“Each of us has a spark of life inside us, and our highest endeavor ought to be to set off that spark in one another.” — Kenny Ausubel

“The really good idea is always traceable back quite a long way, often to a not very good idea which sparked off another idea that was only slightly better, which somebody else misunderstood in such a way that they then said something which was really rather interesting.” — John Cleese

OK, so my Tao posting gets political today. It just seemed… right.

So because Harriet isn’t far enough to the right for the wingers, and because she isn’t really qualified anyway, but only got the nod by being Bush’s suck-up, she withdraws. She misses the dream job of her life for being a hair’s breath away from being “right” at her center….

Yes, it’s fine to give guidance to others. It is not fine to nominate your buddies to positions they aren’t qualified to hold. It is not find to push your own world view, whatever it is, so hard that you can’t accept that other people have a different world view. It is not fine to surround yourself only with people who think like you do, and then be surprised when those people aren’t qualified to do certain jobs that need to be done. It was not right to elect someone as our President who wasn’t qualified for the job, who knows only how to listen to a point of view he already holds and not those of the people who disagree with him. Those who believed him were off by more than a hair’s breath, and now find not only can they not meet their goals, but have screwed up the lives of two thousand of our soldiers and millions of other people as well. Cronies and sycophants are not those who should hold the highest offices in our land. It’s not right.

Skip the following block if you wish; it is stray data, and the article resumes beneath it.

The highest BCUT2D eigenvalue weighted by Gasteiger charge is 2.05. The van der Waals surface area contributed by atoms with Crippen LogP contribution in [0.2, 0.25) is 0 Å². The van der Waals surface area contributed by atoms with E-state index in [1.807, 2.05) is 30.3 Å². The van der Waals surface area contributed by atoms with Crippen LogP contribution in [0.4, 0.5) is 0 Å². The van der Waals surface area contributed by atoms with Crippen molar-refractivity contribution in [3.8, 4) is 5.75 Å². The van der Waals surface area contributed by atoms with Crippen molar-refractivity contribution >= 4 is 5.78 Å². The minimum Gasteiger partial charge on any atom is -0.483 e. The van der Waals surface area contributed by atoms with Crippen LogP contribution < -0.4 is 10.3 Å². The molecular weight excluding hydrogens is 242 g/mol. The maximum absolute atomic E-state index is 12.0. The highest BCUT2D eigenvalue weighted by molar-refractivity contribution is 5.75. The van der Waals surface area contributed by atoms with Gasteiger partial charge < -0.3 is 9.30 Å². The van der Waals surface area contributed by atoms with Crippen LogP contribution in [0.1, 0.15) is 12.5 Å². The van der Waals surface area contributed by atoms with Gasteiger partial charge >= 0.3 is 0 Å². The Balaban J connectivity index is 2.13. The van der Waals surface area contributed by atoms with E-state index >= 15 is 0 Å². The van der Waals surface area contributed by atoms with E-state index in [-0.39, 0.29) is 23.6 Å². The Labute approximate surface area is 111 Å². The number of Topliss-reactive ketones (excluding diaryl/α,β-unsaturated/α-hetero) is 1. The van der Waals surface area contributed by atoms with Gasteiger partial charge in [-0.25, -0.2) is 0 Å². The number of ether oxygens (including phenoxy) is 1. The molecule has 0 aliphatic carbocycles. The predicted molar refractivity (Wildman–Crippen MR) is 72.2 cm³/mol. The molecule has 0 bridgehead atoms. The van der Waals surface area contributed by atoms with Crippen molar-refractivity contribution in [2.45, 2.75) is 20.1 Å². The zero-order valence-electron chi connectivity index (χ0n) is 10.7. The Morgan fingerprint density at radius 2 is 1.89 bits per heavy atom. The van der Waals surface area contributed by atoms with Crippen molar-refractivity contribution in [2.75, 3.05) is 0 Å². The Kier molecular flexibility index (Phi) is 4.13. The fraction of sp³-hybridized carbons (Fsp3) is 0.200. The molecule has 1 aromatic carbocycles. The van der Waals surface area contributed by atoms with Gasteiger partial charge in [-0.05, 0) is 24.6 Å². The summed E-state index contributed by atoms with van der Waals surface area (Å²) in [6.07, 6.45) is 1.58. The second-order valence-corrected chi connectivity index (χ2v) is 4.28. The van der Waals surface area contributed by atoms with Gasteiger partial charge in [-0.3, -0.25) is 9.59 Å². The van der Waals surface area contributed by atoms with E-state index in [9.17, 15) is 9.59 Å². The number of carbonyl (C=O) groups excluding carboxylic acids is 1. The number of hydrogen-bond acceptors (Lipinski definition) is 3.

And I don’t know that it is right to assume that Tao is only passed hand to hand by some Tao gurus. The Tao Te Ching is 81 verses of lovely poetry that presents a neat way of looking at the world, one that allows you to find spirituality in a very simple, direct way. It is not a mysterious virus that you get from others and give to them. I read and write about the Tao because it gives me pleasure to do so, because it makes me think and feel and reconsider how I think and feel. If others learn from what I have to say, great. If they don’t read it, or don’t learn from it, that’s ok as well.